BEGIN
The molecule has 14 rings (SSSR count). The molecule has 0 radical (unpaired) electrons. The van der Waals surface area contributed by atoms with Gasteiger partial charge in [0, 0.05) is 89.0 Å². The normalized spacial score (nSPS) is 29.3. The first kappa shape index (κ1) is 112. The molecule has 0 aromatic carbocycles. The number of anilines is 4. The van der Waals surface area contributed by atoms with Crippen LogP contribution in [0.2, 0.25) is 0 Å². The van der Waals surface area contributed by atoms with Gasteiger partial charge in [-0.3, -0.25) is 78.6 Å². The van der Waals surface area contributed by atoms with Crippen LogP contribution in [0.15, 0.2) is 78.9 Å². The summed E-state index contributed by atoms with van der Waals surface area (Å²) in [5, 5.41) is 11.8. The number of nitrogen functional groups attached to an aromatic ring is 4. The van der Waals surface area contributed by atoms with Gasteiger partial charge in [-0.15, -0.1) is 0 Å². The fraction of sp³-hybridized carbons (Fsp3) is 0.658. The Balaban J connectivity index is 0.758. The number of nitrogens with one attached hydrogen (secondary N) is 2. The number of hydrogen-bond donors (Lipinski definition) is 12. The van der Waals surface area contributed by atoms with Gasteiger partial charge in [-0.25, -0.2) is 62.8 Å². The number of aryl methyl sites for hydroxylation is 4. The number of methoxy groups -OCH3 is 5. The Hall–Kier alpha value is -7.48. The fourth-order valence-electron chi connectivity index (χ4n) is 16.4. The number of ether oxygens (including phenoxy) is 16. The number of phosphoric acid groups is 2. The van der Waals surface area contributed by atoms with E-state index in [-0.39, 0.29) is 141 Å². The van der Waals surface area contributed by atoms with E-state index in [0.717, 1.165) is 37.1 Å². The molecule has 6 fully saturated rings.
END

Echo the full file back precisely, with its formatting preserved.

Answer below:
The molecule has 14 rings (SSSR count). The molecule has 0 radical (unpaired) electrons. The van der Waals surface area contributed by atoms with Gasteiger partial charge in [0, 0.05) is 89.0 Å². The normalized spacial score (nSPS) is 29.3. The first kappa shape index (κ1) is 112. The molecule has 0 aromatic carbocycles. The number of anilines is 4. The van der Waals surface area contributed by atoms with Crippen LogP contribution in [0.2, 0.25) is 0 Å². The van der Waals surface area contributed by atoms with Gasteiger partial charge in [-0.3, -0.25) is 78.6 Å². The van der Waals surface area contributed by atoms with Crippen LogP contribution in [0.15, 0.2) is 78.9 Å². The summed E-state index contributed by atoms with van der Waals surface area (Å²) in [5, 5.41) is 11.8. The number of nitrogen functional groups attached to an aromatic ring is 4. The van der Waals surface area contributed by atoms with Gasteiger partial charge in [-0.15, -0.1) is 0 Å². The fraction of sp³-hybridized carbons (Fsp3) is 0.658. The Balaban J connectivity index is 0.758. The number of nitrogens with one attached hydrogen (secondary N) is 2. The number of hydrogen-bond donors (Lipinski definition) is 12. The van der Waals surface area contributed by atoms with Gasteiger partial charge in [-0.25, -0.2) is 62.8 Å². The number of aryl methyl sites for hydroxylation is 4. The number of methoxy groups -OCH3 is 5. The Hall–Kier alpha value is -7.48. The fourth-order valence-electron chi connectivity index (χ4n) is 16.4. The number of ether oxygens (including phenoxy) is 16. The number of phosphoric acid groups is 2. The van der Waals surface area contributed by atoms with E-state index in [-0.39, 0.29) is 141 Å². The van der Waals surface area contributed by atoms with E-state index in [0.717, 1.165) is 37.1 Å². The molecule has 6 fully saturated rings.